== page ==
In October of 1971, three months after President Richard Nixon had announced his intention of visiting the People’s Republic of China, Governor Reagan called Nixon to express his frustration following the vote that removed Taiwan from the United Nations and admitted the PRC in its place. The governor went on to tell the president that the U.N. was nothing more than a forum for international debate and that the United States should announce that it would no longer vote or be bound by the decisions of the organization. That idea had been suggested by Buckley, during a conversation with Reagan shortly before the U.N. vote. In early December, Reagan wrote to Buckley expressing his appreciation for the suggestion. “I didn’t credit you with the idea,” Reagan said, as he briefly summarized his talk with Nixon. “As we know now, your idea wasn’t picked up. I still think it should be and think it would bring that debating society into proper focus.”
Other writers at National Review also assisted Reagan in staying on top of the latest information concerning issues of national security. In March of 1971, the magazine had published a lengthy article by Charles Benson on the state of America’s nuclear defense. The article’s key message was that the United States’ lead in nuclear weapons had so eroded that, if the Soviet Union continued to progress in its military spending, it would achieve nuclear superiority. The piece was confirmation that the Strategic Arms Limitation Talks (SALT) were hurting rather than helping the United States, and it supplied more ammunition for the Right’s charges that the many concessions made by American diplomats had resulted in a crisis for the nation’s national security.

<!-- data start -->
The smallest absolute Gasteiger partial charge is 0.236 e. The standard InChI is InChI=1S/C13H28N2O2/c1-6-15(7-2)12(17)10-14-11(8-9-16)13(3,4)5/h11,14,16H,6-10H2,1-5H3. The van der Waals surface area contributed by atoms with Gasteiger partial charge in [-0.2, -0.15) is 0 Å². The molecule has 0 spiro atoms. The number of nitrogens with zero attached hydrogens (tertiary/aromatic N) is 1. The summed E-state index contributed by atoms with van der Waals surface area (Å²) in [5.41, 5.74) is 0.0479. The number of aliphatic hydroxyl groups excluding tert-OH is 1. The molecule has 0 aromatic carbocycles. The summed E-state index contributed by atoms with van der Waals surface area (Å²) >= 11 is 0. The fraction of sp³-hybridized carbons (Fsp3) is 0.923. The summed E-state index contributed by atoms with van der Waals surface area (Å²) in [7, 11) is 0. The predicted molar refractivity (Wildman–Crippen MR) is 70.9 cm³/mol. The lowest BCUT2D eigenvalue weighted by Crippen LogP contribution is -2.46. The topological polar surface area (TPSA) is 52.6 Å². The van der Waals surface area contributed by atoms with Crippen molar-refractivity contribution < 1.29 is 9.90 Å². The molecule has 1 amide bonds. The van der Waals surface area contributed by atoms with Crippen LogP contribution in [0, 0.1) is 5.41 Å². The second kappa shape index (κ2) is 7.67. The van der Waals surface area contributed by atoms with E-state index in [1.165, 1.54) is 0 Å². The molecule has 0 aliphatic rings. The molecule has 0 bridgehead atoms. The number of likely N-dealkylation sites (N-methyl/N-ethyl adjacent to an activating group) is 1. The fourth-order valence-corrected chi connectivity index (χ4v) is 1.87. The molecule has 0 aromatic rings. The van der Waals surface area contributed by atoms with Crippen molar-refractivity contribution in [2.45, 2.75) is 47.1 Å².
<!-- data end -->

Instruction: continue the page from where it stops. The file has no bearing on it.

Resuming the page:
The article, according to Buckley, was read by many prominent figures on the Right, including Governor Reagan, who had had his attention drawn to the piece by his former speechwriter and longtime National Review editor Jeffrey Hart. In a note to Hart in April of 1971, Reagan described the article as “frightening” and mentioned that he had discussed Benson’s arguments during a conversation with Nixon; he added that the president was “aware and in agreement with the views expressed.”
#share#While Reagan remained a voracious reader throughout the Seventies, his many commitments risked preventing him from remaining on top of the issues that would confront a future presidential candidate. But Buckley, perhaps knowing of Reagan’s desire to run for president again following his abbreviated attempt in 1968, strongly advised him not to lose sight of that goal. “I heard it said about you — by a well wisher –that it will have to be Rockefeller in 1976 ‘because you refuse to wrap your mind around foreign policy,’” Buckley wrote in a confidential note to Reagan in the fall of 1973. “You must prove such skeptics wrong, and it is not too early to start.” Buckley suggested that Reagan hire a full-time foreign-policy expert and suggested someone on the staff of Senator Henry “Scoop” Jackson. That note was a clear indication of Buckley’s conviction that Reagan still had the opportunity to become president.
When Reagan launched his campaign to seize the GOP nomination from incumbent President Gerald Ford in 1976, Buckley continued to give him the encouragement and intellectual ammunition that he hoped would lead to Reagan’s success. As the candidate criticized the Ford administration’s lackluster response to Soviet aggression around the world, Buckley supplied Reagan with material that included columns by James Burnham, as well as the magazine Aviation Week & Space Technology. In a telegram to the candidate in the summer of 1976, Buckley wrote that the information he had sent “confirms absolutely Soviet violation of SALT1 accord.” Although Reagan lost a close nomination battle to President Ford, Buckley and his colleagues believed that he would have another opportunity in 1980.